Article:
Aboard ship, I walked under and near the life-boats. Also saw plenty used as transports to other cruise liners when the liner had no room at dock. Most on ship we were aboard were twin screw and looked to be built like a tank. Whether single or twin screw the props and shaft were well protected. Superstructure design looked suited to withstand storms... if needed!
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Old 02-02-2023, 08:15 PM   #904
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Contained in the article you linked to: "Nobody was injured as a result of the fire" There are lots of reasons to avoid a cruise but fear of death or injury in a fire is NOT one of them. They are built with fire resistant materials, staffed with hundreds of people trained in fire safety, have fire hoses throughout the ship, sprinklers everywhere, and have hourly watches checking every area of the ship. You are at a MUCH greater risk of fire in a residential building.

As for lifeboat capacity, all cruise ships follow the Safetly Of Life At Sea Convention which mandates that there is enough life boat/raft capacity for 125% of the ships occupants, however I do not recall the last time a cruise ship deployed life boats. It was probably the Costa Concordia, which was due to human error, which can happen in any mode of travel. ( You stated 10-12 lifeboats on each side...11 lifeboats per side could hold 3,300 people ) According to Forbes, you are almost 1 million times less likely to die in a cruise ship than an automobile*.

There are a lot of reasons not to go on a cruise. Safety is not one of them.

*https://www.forbes.com/sites/laurabe...h=4258bf631475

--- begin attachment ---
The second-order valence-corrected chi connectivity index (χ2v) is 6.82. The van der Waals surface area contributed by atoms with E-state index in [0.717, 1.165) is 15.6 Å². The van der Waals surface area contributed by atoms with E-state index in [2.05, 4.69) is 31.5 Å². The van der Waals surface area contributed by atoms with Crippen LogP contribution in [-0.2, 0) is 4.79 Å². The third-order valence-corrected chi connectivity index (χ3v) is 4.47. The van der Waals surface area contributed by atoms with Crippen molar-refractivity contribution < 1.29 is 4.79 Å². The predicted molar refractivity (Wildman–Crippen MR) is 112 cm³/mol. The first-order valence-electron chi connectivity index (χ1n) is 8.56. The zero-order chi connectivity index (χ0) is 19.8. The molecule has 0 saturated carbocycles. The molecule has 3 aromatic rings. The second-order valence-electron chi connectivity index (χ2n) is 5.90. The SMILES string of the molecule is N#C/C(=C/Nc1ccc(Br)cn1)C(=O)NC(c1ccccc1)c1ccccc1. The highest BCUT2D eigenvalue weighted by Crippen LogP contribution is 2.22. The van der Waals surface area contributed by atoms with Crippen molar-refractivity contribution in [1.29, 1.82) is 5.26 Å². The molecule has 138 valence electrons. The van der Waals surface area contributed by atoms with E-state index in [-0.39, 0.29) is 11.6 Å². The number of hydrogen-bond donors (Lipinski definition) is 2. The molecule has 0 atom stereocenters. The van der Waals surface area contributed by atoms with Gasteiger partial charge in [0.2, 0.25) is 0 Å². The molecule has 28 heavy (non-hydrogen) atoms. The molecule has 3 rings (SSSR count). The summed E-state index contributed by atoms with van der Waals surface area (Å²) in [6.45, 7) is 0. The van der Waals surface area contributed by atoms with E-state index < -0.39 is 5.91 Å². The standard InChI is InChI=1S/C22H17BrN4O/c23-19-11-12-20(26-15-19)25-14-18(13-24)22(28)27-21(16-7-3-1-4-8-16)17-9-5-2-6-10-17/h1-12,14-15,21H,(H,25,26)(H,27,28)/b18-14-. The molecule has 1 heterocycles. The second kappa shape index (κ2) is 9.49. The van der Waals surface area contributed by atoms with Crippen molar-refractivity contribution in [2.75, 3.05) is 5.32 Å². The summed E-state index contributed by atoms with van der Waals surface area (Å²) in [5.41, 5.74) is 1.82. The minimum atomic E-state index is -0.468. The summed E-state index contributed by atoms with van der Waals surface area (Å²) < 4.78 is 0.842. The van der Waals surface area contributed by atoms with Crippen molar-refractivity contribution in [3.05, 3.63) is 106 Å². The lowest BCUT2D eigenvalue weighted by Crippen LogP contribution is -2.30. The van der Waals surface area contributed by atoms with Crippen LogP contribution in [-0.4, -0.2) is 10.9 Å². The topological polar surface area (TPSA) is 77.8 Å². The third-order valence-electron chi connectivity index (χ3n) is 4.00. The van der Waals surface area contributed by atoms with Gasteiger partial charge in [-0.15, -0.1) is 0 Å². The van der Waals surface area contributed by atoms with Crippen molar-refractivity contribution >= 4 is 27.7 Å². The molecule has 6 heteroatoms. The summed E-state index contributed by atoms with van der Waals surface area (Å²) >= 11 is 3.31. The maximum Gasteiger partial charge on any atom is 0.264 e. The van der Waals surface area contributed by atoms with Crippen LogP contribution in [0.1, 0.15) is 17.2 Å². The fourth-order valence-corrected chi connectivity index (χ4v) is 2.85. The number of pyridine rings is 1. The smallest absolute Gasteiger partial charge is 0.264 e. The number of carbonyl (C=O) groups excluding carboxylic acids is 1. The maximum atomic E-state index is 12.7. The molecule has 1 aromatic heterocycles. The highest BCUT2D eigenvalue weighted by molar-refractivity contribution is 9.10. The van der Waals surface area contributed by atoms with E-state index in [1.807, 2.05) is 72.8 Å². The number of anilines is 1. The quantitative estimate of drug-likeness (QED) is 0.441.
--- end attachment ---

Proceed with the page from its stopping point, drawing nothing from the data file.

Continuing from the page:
A quick search found a few cruise fires, mostly in ER. Nobody died that I'm aware of, but being stranded at sea for a period is not appealing.

Here is a pic of one of the ships I went past recently, Quantum of the Seas. Apparently it has capacity of 4,905 pax and 1,500 crew. No idea of lifeboat capacity, but I noticed that there was not that many of them! So, it must have quite a large bunch of rafts stored somewhere to be compliant. If they are the self-inflating types presumably they inflate once in the water? Getting a several thousand people into them would be challenging, and take time. Would they load the yellow ones, lower and transfer then lift yellow boat back up for more? Just curious.
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Old 02-02-2023, 09:52 PM   #905
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"Lifeboats" are regularly launched to visit places the ship cannot dock. They look maintained no frills pieces of equipment, built like a brick dunny. Whether there are enough, no idea. Over the years pre departure emergency familiarization drills have been downgraded, in 2014 if you didn`t attend the lifeboat station for a lecture you got put ashore, now it`s a box ticking exercise in your cabin.
I try to put out of mind how top heavy they look. In fairness, I`ve been on one with large seas beam on which I thought would be a problem, but there was almost zero roll, due to stabilization, ballast, etc.
Covid and other diseases are the main peril for now.Plus ignoring concerns communicated. Whatever you do, do not watch the 6 episode TV series "Wreck". Not about a sinking, it`s about bad things behind the facade, with crew and "management". You might need a sick-bag but it`s not for the motion of the ship.
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Old 02-02-2023, 10:02 PM   #906